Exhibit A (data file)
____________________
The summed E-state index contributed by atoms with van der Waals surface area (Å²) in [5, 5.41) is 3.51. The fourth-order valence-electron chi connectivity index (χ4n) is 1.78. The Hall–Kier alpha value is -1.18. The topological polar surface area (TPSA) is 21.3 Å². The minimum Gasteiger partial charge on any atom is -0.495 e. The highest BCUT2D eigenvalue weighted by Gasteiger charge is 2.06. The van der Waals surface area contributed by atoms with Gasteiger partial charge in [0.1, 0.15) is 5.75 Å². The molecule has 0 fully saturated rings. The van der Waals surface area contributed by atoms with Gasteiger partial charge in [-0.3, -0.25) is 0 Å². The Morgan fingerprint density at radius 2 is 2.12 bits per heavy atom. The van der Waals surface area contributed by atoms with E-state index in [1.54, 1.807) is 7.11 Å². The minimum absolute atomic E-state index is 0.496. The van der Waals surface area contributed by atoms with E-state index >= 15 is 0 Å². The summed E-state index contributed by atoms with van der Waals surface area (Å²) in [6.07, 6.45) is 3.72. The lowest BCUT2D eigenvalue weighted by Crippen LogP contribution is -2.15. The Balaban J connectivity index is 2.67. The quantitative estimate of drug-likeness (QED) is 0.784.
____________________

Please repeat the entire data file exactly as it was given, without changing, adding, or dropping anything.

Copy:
The summed E-state index contributed by atoms with van der Waals surface area (Å²) in [5, 5.41) is 3.51. The fourth-order valence-electron chi connectivity index (χ4n) is 1.78. The Hall–Kier alpha value is -1.18. The topological polar surface area (TPSA) is 21.3 Å². The minimum Gasteiger partial charge on any atom is -0.495 e. The highest BCUT2D eigenvalue weighted by Gasteiger charge is 2.06. The van der Waals surface area contributed by atoms with Gasteiger partial charge in [0.1, 0.15) is 5.75 Å². The molecule has 0 fully saturated rings. The van der Waals surface area contributed by atoms with Gasteiger partial charge in [-0.3, -0.25) is 0 Å². The Morgan fingerprint density at radius 2 is 2.12 bits per heavy atom. The van der Waals surface area contributed by atoms with E-state index in [1.54, 1.807) is 7.11 Å². The minimum absolute atomic E-state index is 0.496. The van der Waals surface area contributed by atoms with E-state index >= 15 is 0 Å². The summed E-state index contributed by atoms with van der Waals surface area (Å²) in [6.07, 6.45) is 3.72. The lowest BCUT2D eigenvalue weighted by Crippen LogP contribution is -2.15. The Balaban J connectivity index is 2.67. The quantitative estimate of drug-likeness (QED) is 0.784.